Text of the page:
Flow scoping

Brian Goetz brian.goetz at oracle.com
Sun Dec 16 16:45:27 UTC 2018

> I use workarounds for lack of flow-scoping all the time in concurrent
> code to statically ensure a single binding to locals (no field re-reads)
> but where some of them are conditional. The way I usually do this
> requires C-like declaration plus inline conditional assignment. As in
> this snippet from ForkJoinPool:
>            int b, k, cap; ForkJoinTask<?>[] a;
>            while ((a = array) != null &&
>                   (cap = a.length) > 0 &&
>                   top - (b = base) > 0) {
>                ForkJoinTask<?> t = (ForkJoinTask<?>)
>                    QA.getAcquire(a, k = (cap - 1) & b);
The two ways this code could be improved (with some help from the language) is:

 - All things being equal, it is nice to declare and initialize a variable in the same place; this helps readers as well as guaranteeing the data access patterns Doug is looking for.  (For the audience: Doug’s motivation for coding in this “strange” way is to ensure the code is already in SSA form, which reduces the ways in which we would accidentally fail to get the desired JIT optimizations.)  
 - Having to pull the declarations out of for and while loops has the accidental side-effect of expanding the scope to the entire scope in which the for/while exists, even though it may not be DA in that entire region.  If precise scoping is good, this is less precise scoping, which must be not as good.  

In other words, the scoping that Doug wants in this code is exactly the flow scoping — let me declare a variable and initial value together in one place, be able to use it in all the places where it is DA, and be protected from accidentally using it in the places where it is not DA.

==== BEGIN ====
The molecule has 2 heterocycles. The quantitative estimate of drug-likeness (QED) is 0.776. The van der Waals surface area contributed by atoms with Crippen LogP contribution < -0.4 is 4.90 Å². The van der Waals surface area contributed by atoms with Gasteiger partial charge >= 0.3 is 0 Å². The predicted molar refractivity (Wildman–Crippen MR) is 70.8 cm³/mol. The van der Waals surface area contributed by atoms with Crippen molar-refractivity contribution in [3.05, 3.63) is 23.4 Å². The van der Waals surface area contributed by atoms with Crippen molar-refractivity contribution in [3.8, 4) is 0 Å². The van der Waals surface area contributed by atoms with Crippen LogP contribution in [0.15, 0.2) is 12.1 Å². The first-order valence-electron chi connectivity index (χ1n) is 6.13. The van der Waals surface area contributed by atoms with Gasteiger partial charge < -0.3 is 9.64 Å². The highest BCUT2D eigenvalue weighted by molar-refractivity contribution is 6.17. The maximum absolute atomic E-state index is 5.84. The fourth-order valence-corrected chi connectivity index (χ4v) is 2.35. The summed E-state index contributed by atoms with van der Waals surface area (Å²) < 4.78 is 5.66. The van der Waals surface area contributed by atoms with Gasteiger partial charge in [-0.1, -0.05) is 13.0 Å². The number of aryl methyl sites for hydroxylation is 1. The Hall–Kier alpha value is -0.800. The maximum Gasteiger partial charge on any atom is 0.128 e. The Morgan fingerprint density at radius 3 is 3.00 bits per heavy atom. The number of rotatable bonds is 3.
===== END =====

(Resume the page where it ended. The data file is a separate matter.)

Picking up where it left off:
The downside of this is that there are more places _in the middle of code_ where variables are introduced; it is theoretically harder to find the declarations.  (But, when reading code like the above, your brain often skips over the decls anyway, because its not obvious what they are until you get into the code, so this might well be a wash.)  To compensate, the more precise nature of flow scoping completely eliminates the areas of code where it might be in scope but not definitely assigned.  

> Alternatives without inline assigns need more "{" scopes. Which is
> almost the same problem that flow scoping for switches addresses. If
> flow-scoping uniformly applied to this case (at least when using "var"),
> it might instead look like:
>            while ((var a = array) != null &&
>                   (var cap = a.length) > 0 &&
>                   top - (var b = base) > 0) {
>                ForkJoinTask<?> t = (ForkJoinTask<?>)
>                    QA.getAcquire(a, var k = (cap - 1) & b);

Note that to support this in the flow scoping rules, we need only make some trivial modifications:
 - For a `var x = e` expression, x goes in both the true and false sets;
 - For the `if`/`while` statements, under some conditions, we can take the intersection of the true and false sets of the boolean condition in the loop header (previously provably disjoint), and put them in scope after the statement (details are a little more complicated than that, but I think only a little.)  

> Are there other cases in which modestly expanding support for flow
> scoping would help people write less-weird code?

Yes, that’s the question!  The above treatment could be considered a bit of an “abuse” of the _current_ flow scoping design, because the design to date has been so focused on conditionality.  But, what you’re suggesting is that it could be “rotated” a bit to include some useful non-conditional cases too, and I like that.  We now have two examples to extrapolate from (much better than one!) … who has more?  

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